Know Your Rights: The Ins and Outs of the Pregnancy Discrimination Act


Photo courtesy of Eyre June Bustamante

The Pregnancy Discrimination Act (PDA) was passed in the 1970s, but many women still feel anxious about telling their employer when they’re expecting. While pregnancy is usually an event to be celebrated, the stress of wondering if your job is at risk is, unfortunately, not uncommon. Pregnancy discrimination is still a reality for many.

Luckily, the Pregnancy Discrimination Act guarantees you several rights—and by knowing what you’re entitled to, you can be prepared for any potential workplace discrimination issues.

Here’s what you need to know about the law, what protections it affords pregnant people, and what you should do if you think your workplace is in violation of your rights. 

The history of the Pregnancy Discrimination Act

Passed in 1978, the Pregnancy Discrimination Act is an amendment to Title VII of the Civil Rights Act of 1964. It was considered a necessary addendum after the Supreme Court received two major cases revolving around pregnancy discrimination: Geduldig v. Aiello and General Electric v. Gilbert. 

Under the act, employers are required to treat pregnant employees in the same way that they do non-pregnant people. This means you cannot be fired for being pregnant or prevented from returning to work after giving birth. The exact text of the bill states:

“[W]omen affected by pregnancy, childbirth, or related medical conditions shall be treated the same for all employment-related purposes, including receipt of benefits under fringe benefit programs.”

Knowing your rights under the Pregnancy Discrimination Act

There is, of course, more to the act than simply that sentence—although much of it is legal jargon. Instead of decoding legalese, here’s a digestible breakdown of how the benefits of the PDA protect women.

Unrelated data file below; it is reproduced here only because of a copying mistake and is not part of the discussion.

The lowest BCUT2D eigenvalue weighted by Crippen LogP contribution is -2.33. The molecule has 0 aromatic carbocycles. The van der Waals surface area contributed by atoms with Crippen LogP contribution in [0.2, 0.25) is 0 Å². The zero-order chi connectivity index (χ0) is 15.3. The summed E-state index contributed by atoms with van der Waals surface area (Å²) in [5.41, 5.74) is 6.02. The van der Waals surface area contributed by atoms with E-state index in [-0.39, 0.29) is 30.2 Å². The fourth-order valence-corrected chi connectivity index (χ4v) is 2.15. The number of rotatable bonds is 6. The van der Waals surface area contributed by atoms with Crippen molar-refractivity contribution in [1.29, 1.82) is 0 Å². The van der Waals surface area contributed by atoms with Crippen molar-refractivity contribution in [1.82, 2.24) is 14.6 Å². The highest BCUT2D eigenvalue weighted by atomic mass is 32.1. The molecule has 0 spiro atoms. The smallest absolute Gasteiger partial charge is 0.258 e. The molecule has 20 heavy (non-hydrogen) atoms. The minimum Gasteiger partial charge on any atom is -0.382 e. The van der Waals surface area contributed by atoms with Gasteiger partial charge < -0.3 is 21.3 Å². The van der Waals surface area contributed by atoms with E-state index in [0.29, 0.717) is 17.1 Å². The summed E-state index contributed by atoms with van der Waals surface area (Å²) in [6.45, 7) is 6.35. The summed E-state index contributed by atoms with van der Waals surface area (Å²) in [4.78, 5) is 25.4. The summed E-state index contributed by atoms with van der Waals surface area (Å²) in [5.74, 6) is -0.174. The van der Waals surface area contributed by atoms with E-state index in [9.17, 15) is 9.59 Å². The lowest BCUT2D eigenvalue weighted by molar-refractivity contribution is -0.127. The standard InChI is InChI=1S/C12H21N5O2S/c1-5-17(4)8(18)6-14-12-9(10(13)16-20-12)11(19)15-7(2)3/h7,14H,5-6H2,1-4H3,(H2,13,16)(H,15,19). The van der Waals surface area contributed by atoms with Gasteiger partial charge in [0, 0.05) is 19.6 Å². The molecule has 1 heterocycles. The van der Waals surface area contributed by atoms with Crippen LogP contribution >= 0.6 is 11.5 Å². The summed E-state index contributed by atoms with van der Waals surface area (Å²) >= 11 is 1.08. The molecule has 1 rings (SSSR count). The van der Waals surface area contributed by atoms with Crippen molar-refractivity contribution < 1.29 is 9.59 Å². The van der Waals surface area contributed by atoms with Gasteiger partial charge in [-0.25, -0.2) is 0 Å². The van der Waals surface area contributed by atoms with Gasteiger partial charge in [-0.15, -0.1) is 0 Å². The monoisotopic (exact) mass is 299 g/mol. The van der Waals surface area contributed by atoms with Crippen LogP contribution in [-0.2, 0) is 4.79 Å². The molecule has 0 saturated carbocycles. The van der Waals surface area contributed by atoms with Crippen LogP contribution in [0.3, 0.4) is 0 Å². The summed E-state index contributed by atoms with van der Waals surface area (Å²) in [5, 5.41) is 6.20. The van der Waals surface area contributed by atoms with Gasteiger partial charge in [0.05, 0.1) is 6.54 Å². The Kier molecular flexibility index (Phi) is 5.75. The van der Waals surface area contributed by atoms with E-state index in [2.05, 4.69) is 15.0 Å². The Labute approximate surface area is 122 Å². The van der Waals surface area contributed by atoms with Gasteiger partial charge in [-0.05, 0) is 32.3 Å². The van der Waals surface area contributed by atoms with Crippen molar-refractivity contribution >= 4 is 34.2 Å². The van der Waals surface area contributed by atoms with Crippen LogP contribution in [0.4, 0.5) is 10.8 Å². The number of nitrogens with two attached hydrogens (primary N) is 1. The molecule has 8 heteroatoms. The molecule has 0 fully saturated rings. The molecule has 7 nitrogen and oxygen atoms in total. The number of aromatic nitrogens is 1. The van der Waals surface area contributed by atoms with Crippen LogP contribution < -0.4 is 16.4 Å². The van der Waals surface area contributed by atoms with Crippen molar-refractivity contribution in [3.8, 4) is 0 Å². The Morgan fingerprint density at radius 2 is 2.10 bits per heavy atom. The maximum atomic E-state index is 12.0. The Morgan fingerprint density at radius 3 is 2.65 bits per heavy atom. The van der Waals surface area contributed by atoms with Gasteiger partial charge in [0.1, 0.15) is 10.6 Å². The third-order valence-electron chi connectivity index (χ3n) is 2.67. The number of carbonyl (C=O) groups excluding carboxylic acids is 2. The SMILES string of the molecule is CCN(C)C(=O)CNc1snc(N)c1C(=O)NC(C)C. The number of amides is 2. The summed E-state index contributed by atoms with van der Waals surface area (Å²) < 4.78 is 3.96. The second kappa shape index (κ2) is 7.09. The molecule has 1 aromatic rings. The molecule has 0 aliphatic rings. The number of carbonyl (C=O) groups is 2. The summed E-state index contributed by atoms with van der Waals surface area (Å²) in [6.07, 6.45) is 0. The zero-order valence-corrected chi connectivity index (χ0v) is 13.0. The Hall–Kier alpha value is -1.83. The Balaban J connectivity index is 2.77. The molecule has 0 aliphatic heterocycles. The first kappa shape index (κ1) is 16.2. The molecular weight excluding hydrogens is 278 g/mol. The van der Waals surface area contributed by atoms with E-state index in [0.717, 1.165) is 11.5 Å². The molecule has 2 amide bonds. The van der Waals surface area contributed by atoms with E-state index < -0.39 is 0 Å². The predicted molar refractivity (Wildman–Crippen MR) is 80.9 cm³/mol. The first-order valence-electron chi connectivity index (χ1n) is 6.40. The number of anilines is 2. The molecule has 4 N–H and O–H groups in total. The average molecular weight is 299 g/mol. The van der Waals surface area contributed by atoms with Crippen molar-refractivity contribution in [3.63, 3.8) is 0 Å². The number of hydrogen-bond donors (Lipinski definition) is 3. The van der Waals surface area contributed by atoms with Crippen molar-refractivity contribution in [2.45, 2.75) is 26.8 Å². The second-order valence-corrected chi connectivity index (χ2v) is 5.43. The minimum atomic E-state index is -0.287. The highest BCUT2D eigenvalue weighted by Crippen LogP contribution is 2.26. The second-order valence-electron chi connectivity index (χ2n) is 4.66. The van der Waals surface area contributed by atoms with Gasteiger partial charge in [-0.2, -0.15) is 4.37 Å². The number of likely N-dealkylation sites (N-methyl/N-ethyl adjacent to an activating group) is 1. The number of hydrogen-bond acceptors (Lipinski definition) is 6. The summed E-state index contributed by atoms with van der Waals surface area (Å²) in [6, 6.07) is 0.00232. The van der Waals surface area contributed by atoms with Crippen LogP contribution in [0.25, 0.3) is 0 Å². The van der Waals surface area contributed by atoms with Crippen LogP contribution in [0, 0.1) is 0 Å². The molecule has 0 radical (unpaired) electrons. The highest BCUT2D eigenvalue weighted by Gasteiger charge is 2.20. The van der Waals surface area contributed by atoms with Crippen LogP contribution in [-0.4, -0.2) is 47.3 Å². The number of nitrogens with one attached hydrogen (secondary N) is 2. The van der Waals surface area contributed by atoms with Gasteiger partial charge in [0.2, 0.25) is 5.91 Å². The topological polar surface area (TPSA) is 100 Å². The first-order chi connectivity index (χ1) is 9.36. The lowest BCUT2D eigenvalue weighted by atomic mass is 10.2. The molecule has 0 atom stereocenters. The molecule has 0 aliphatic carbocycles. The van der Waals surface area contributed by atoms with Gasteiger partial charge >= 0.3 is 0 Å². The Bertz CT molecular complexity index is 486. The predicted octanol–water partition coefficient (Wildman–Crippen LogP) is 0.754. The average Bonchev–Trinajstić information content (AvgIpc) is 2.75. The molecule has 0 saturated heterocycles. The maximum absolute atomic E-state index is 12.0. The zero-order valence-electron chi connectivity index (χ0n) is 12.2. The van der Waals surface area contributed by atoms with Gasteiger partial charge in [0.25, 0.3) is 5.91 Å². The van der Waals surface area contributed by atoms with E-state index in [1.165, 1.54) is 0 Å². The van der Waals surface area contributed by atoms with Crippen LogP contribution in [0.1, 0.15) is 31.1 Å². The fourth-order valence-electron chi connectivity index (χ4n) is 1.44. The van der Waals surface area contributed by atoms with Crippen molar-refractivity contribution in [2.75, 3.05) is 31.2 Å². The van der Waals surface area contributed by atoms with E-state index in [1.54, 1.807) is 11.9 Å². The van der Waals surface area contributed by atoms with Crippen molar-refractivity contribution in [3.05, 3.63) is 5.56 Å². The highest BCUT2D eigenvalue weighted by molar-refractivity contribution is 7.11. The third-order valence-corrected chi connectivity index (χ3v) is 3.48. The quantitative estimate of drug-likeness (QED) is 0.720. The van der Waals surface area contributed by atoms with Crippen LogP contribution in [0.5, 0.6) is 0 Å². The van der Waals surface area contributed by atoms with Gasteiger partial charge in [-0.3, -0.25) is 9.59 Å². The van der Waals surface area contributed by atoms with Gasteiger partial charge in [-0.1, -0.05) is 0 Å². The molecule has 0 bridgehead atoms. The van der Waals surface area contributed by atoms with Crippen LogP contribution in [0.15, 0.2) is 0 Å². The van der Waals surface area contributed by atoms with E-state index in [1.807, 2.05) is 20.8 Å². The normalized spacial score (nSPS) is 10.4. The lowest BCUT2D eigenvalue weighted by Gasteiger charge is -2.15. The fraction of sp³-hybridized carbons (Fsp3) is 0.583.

What to do if your employer violates your PDA rights

    Unfortunately, violation of PDA rights isn’t unheard of. Some PDA violations, like giving up your job during maternity leave or moving you to a lower position because of your pregnancy, are easier to identify. But sometimes, pregnancy-based discrimination can be harder to nail down—you might not know what kinds of professional opportunities you’re missing out on behind closed doors.

    If you think there’s any chance that your current or potential employer discriminated against you based on your pregnancy status, then you should know that you do have options. Additionally, if you’re afraid of repercussions because of reporting your employer, you should also know: it’s illegal for you to be fired for reporting your concerns (this is called retaliation), or for your employer to create a hostile work environment because you filed a claim. 

    The primary avenue for dealing with pregnancy discrimination is filing a charge through the Equal Employment Opportunity Commission (EEOC) within 180 days of the event. In order to do so, you’ll also need the following information:

      Once you’ve filed a claim, the EEOC will determine whether or not your case is legitimate. They’ll also send a copy of the case to your employer. From there, there are several courses of action that both you and the EEOC may take. First they may attempt a mediation between you and your employer. If that doesn’t work out, then they may investigate your claims and file a lawsuit in federal court. Sometimes, the EEOC doesn’t carry the case into court themselves, but will instead issue you with a “right to sue” letter, which essentially states that you have 90 days to file a lawsuit against your employer.

      If the EEOC is able to settle your case for you, you’ll likely get some form of compensation, whether reinstatement, back or front pay, or payment for legal fees. 

      Understandably, filing a claim with the EEOC can be intimidating. If you think you might be undergoing workplace discrimination due to pregnancy, but aren’t ready to file a claim, be sure to take these steps:

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